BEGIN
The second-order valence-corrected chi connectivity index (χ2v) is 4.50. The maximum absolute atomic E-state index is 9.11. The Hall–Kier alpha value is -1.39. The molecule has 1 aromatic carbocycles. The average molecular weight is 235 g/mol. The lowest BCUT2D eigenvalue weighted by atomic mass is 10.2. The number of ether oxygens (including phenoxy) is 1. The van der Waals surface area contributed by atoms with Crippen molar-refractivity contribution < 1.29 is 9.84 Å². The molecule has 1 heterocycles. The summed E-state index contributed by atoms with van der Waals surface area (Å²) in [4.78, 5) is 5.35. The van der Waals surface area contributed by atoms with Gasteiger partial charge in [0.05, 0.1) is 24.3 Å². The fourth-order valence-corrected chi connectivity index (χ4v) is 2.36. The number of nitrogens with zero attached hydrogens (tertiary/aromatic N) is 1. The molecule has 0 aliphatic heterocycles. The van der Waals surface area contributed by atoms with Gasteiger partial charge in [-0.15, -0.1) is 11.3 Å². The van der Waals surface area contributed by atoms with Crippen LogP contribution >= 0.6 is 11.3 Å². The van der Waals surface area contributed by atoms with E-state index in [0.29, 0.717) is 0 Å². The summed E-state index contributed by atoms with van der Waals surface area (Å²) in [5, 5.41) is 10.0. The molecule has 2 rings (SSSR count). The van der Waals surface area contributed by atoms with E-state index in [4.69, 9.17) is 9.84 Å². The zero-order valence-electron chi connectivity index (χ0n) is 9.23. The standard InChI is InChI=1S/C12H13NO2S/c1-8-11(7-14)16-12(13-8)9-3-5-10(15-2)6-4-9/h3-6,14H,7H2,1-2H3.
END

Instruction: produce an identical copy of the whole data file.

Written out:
The second-order valence-corrected chi connectivity index (χ2v) is 4.50. The maximum absolute atomic E-state index is 9.11. The Hall–Kier alpha value is -1.39. The molecule has 1 aromatic carbocycles. The average molecular weight is 235 g/mol. The lowest BCUT2D eigenvalue weighted by atomic mass is 10.2. The number of ether oxygens (including phenoxy) is 1. The van der Waals surface area contributed by atoms with Crippen molar-refractivity contribution < 1.29 is 9.84 Å². The molecule has 1 heterocycles. The summed E-state index contributed by atoms with van der Waals surface area (Å²) in [4.78, 5) is 5.35. The van der Waals surface area contributed by atoms with Gasteiger partial charge in [0.05, 0.1) is 24.3 Å². The fourth-order valence-corrected chi connectivity index (χ4v) is 2.36. The number of nitrogens with zero attached hydrogens (tertiary/aromatic N) is 1. The molecule has 0 aliphatic heterocycles. The van der Waals surface area contributed by atoms with Gasteiger partial charge in [-0.15, -0.1) is 11.3 Å². The van der Waals surface area contributed by atoms with Crippen LogP contribution >= 0.6 is 11.3 Å². The van der Waals surface area contributed by atoms with E-state index in [0.29, 0.717) is 0 Å². The summed E-state index contributed by atoms with van der Waals surface area (Å²) in [5, 5.41) is 10.0. The molecule has 2 rings (SSSR count). The van der Waals surface area contributed by atoms with E-state index in [4.69, 9.17) is 9.84 Å². The zero-order valence-electron chi connectivity index (χ0n) is 9.23. The standard InChI is InChI=1S/C12H13NO2S/c1-8-11(7-14)16-12(13-8)9-3-5-10(15-2)6-4-9/h3-6,14H,7H2,1-2H3.